Traditionally from the Yunnan region of China, pu-erh tea refers to the large leaves of the same plant that are sun-dried and naturally fermented to create a sophisticated, mature flavour. Often compared to aged wine or whisky, pu-erh style teas are pressed into round or square cakes. It can be either green and raw or dark brown and ripe; these characteristics will determine its flavour. In either case, the complex, often savoury aroma and taste can hold its own against bold or fatty foods. In China, tea houses serve cups of pu-erh tea with steamed or fried dim sums stuffed with seafood or meat. Its robust flavor stands up well to spicy food too like spicy pork noodles. Another great combination is dark fermented pu-erh and mushrooms, both of which recall earthy tones.




























Use these ideas as suggestions to pair your favourite kind of tea with food either at a tea party, social gathering or curated dinner. You can also stop by the tea counters at any of the Nature’s Basket stores and try out new varieties on the shelves. Experiment with blends for an interesting tea experience. 

Monday, 11 July 2016

Greek Yogurt – The New Superfood


Ever wondered  what the difference between regular curd and Greek yogurt is? The reason for its mass appeal? How you can use it? Read on for a quick and handy guide to this fabulous ingredient that’s definitely more than a passing fad.

Greek yogurt is regular cow's milk yogurt that has been strained three times over to remove its whey. This process results in a much thicker consistency, while preserving yogurt's distinctive, sour taste. This yogurt is softer, creamier and easy to spread. Once the liquid has been drained away, the resulting curds are significantly higher in protein and fat content


Greek yogurt has become everyone’s go-to breakfast food with granola, fresh fruit or even just a drizzle of honey. The fruit-flavoured cups are a wonderful grab and go breakfast option. A wide range of delicious options like mango, pineapple, mulberry that are free from chemical additives or flavours are also available.


The unflavoured Greek yogurt can be used in many different ways. Spread a thick layer on toast with a sprinkling of toasted pistachios or hazelnuts with a spoonful of maple syrup for a delicious and satisfying breakfast. Whisk it into pancake batter in place of sour cream for a breakfast stack that is full of probiotic goodness and a lovely tart flavour. Another easy-to-make breakfast option is a smoothie of Greek yogurt with bananas, cinnamon powder, ice and a bit of honey. Full of protein and energy, this is an excellent way to kick start the day or indulge yourself after a session at the gym.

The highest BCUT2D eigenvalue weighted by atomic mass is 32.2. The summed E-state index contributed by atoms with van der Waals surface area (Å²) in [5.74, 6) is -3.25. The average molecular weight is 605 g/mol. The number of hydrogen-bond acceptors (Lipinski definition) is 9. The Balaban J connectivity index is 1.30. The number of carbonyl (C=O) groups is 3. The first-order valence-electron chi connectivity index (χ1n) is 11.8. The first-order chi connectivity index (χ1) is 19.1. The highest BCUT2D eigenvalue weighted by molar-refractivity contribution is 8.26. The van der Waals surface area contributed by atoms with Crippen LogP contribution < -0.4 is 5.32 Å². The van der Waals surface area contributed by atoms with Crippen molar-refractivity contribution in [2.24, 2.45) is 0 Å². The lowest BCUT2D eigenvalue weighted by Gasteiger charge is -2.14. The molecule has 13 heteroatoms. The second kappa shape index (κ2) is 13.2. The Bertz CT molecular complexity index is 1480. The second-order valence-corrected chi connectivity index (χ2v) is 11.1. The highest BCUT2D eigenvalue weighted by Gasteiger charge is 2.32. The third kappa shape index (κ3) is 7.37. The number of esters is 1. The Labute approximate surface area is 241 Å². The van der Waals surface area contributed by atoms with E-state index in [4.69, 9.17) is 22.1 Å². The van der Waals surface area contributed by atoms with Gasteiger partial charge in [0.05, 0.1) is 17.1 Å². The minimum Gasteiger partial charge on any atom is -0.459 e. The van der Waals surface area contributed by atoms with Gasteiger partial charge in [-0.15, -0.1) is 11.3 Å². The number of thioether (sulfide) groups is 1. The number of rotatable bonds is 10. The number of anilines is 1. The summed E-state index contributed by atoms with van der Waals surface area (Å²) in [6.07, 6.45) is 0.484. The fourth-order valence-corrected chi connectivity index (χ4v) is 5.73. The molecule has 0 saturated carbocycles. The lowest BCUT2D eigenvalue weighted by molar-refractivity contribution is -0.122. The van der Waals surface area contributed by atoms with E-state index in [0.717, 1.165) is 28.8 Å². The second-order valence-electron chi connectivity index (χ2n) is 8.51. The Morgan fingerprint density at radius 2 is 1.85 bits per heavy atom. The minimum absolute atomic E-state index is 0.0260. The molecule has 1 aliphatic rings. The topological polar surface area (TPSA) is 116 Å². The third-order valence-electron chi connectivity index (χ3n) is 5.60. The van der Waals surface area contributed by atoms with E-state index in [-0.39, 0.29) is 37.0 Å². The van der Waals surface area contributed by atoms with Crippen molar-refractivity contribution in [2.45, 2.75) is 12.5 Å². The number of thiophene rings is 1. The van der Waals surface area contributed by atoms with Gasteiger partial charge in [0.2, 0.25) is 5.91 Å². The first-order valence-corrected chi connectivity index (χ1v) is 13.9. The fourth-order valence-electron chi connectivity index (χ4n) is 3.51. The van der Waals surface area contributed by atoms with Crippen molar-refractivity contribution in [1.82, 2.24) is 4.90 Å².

But you can use Greek yogurt as more than just breakfast food.
The smooth, thick texture and tart flavour of Greek yogurt is also an excellent substitute for mayo and sour cream in sandwiches, salads and dips. Try adding bits of chopped and fried garlic into a bowl of whisked Greek yogurt for an addictive accompaniment to chips, nachos and even vegetable crudités.

When the whey is drained away, the acids that cause curdling is also separated, making Greek yogurt a bit more heat friendly than plain yogurt. This is particularly useful for marinating meat as the protein gets tenderised and the meat develops a lovely flavour. You can use it in making Mediterranean lamb chops or kebabs. You can even add it to soups, stews and curries right at the end. This wonderful ingredient can also be used in baking. It lends a wonderful tang to baked goods like cakes, scones and muffins. 

Because of low moisture content, Greek yogurt freezes faster and smoother than regular yogurt. You can create innumerable flavour combinations using it as a base. Try adding a mix of cocoa powder and candied oranges or swirl Monin’s peach syrup into the yogurt before freezing. Throw in a handful of roasted nuts, crumbled cookies or fresh berries. It’s a great way to get the kids involved and have them gorge on the probiotic goodness of Greek yogurt.


With its mild flavour, luscious texture and nutritional goodness, Greek yogurt is an essential ingredient in any pantry. Its versatility will add newer dimensions to the possibilities on your plate. You can easily pick up Greek yogurt from any of our outlets or even shop for it online.



Tell us innovative ways in which you've used Greek Yogurt, in the comments below!

Thursday, 23 June 2016

5 Fresh Ways To Enjoy Fruit

It only takes a walk through a fruit and vegetable market to marvel at the colours, shapes, aromas and textures that can be found in the rows of neatly arranged fruit. If you scratch the vibrant surfaces, there is a abundance of nutritional benefits to be had from the juicy produce. But all too often, fruits purchased in a rush of healthful zeal are left neglected or just chopped and eaten as a snack. People quickly tire of its one dimensional flavour and texture.
But there is so much more that you can do with fruits beyond the boring fruit salad. Here are some of our favorite ways to make the most of each season’s fruit:

Cups of Colour